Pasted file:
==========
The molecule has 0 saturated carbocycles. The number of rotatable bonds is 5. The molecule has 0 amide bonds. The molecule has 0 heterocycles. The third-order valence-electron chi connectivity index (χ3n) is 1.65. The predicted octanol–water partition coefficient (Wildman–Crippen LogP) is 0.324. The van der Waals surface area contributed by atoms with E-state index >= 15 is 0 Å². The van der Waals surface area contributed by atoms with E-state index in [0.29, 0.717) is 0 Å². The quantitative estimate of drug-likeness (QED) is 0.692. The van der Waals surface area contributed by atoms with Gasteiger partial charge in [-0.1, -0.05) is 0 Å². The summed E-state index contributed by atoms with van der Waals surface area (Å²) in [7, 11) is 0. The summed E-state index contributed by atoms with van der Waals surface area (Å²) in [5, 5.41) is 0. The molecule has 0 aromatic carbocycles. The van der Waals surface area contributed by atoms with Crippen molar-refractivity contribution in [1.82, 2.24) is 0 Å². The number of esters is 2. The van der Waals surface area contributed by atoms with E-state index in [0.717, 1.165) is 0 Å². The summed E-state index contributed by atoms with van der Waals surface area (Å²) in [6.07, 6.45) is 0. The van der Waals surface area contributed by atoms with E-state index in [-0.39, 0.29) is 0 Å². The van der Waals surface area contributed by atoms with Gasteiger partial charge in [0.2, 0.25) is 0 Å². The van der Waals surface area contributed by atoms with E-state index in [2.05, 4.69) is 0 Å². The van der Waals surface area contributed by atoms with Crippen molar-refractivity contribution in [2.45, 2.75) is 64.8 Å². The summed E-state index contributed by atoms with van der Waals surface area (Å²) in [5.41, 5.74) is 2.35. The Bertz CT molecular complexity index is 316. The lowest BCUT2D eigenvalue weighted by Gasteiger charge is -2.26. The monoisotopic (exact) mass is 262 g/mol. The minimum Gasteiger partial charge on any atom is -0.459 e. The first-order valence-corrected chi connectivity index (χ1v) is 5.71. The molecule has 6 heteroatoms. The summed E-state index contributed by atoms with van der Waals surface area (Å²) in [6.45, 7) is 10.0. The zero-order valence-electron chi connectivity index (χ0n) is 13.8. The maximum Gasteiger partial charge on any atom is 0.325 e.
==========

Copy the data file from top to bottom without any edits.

The molecule has 0 saturated carbocycles. The number of rotatable bonds is 5. The molecule has 0 amide bonds. The molecule has 0 heterocycles. The third-order valence-electron chi connectivity index (χ3n) is 1.65. The predicted octanol–water partition coefficient (Wildman–Crippen LogP) is 0.324. The van der Waals surface area contributed by atoms with E-state index >= 15 is 0 Å². The van der Waals surface area contributed by atoms with E-state index in [0.29, 0.717) is 0 Å². The quantitative estimate of drug-likeness (QED) is 0.692. The van der Waals surface area contributed by atoms with Gasteiger partial charge in [-0.1, -0.05) is 0 Å². The summed E-state index contributed by atoms with van der Waals surface area (Å²) in [7, 11) is 0. The summed E-state index contributed by atoms with van der Waals surface area (Å²) in [5, 5.41) is 0. The molecule has 0 aromatic carbocycles. The van der Waals surface area contributed by atoms with Crippen molar-refractivity contribution in [1.82, 2.24) is 0 Å². The number of esters is 2. The van der Waals surface area contributed by atoms with E-state index in [0.717, 1.165) is 0 Å². The summed E-state index contributed by atoms with van der Waals surface area (Å²) in [6.07, 6.45) is 0. The van der Waals surface area contributed by atoms with E-state index in [-0.39, 0.29) is 0 Å². The van der Waals surface area contributed by atoms with Gasteiger partial charge in [0.2, 0.25) is 0 Å². The van der Waals surface area contributed by atoms with E-state index in [2.05, 4.69) is 0 Å². The van der Waals surface area contributed by atoms with Crippen molar-refractivity contribution in [2.45, 2.75) is 64.8 Å². The summed E-state index contributed by atoms with van der Waals surface area (Å²) in [5.41, 5.74) is 2.35. The Bertz CT molecular complexity index is 316. The lowest BCUT2D eigenvalue weighted by Gasteiger charge is -2.26. The monoisotopic (exact) mass is 262 g/mol. The minimum Gasteiger partial charge on any atom is -0.459 e. The first-order valence-corrected chi connectivity index (χ1v) is 5.71. The molecule has 6 heteroatoms. The summed E-state index contributed by atoms with van der Waals surface area (Å²) in [6.45, 7) is 10.0. The zero-order valence-electron chi connectivity index (χ0n) is 13.8. The maximum Gasteiger partial charge on any atom is 0.325 e.